Symbolism in Invisible Man, by Ralph Ellison Essay

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When looking into the inner workings of a machine, one does not see each individual gear as being separate, but as an essential part of a larger system. The cogs on the gear move in a way that losing one would cause the entire machine to fail. This concept of mechanics lays the foundation to many issues touched on in Invisible Man by Ralph Ellison. The machine imagery comes through in two conversations with men that the narrator may idolize, though he – the invisible man – does not realize this at the time. The first of these conversations is with the veteran, while the second is with Lucius Brockway. Though the two may not qualify as “main characters,” they both play a crucial role, or as two gears in the system of Invisible Man. While …show more content…
“You see,” he said turning to Mr. Norton, “he has eyes and ears and a good distended African nose, but he fails to understand the simple facts of life. Understand. Understand? It’s worse than that. He registers with his senses but short-circuits his brain. Nothing has meaning. He takes it in but he doesn’t digest it. Already he is - well, bless my soul! Behold! a walking zombie! Already he’s learned to repress not only his emotions but his humanity. He’s invisible, a walking personification of the Negative, the most perfect achievement of your dreams, sir! The mechanical man!” (Ellison 94)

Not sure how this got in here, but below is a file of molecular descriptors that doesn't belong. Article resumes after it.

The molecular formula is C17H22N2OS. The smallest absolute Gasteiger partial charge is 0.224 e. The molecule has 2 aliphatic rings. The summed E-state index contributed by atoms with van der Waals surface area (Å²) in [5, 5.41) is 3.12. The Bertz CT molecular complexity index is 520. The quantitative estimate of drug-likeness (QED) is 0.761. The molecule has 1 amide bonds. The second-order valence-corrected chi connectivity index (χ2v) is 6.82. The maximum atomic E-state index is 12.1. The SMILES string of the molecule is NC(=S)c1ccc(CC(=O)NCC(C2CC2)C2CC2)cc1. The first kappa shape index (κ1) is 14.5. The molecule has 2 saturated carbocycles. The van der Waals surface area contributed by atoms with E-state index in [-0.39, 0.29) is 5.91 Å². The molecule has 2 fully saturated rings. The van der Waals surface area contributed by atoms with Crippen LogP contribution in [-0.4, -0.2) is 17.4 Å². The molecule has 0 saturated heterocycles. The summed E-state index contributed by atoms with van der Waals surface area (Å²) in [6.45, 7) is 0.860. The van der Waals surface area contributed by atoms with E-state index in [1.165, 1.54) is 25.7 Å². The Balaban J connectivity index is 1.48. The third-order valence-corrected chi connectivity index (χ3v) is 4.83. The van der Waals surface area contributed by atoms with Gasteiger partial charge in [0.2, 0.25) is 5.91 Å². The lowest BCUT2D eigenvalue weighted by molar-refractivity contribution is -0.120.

On the surface, the veteran mocks the narrator to Mr. Norton, but this condescension is exactly what the narrator needed. By being compared to a “mechanical man,” the veteran shows the narrator that other people do not see him as being with a soul or with free will. In short, the narrator is the “most perfect achievement” of Norton’s (Ellison 94). Mr. Norton stands as a representation for white supremacists, as he uses the black man as a creation of his own, only allowing these creations, i.e. the invisible man, to progress so far in life, further shown by the veteran with the third-person pronoun “he.” There is also contradiction between the spiritual and the mechanical, while discussing how the invisible man “short-circuits” his brain - as a machine would - but follows by saying, “bless my soul.” The veteran is

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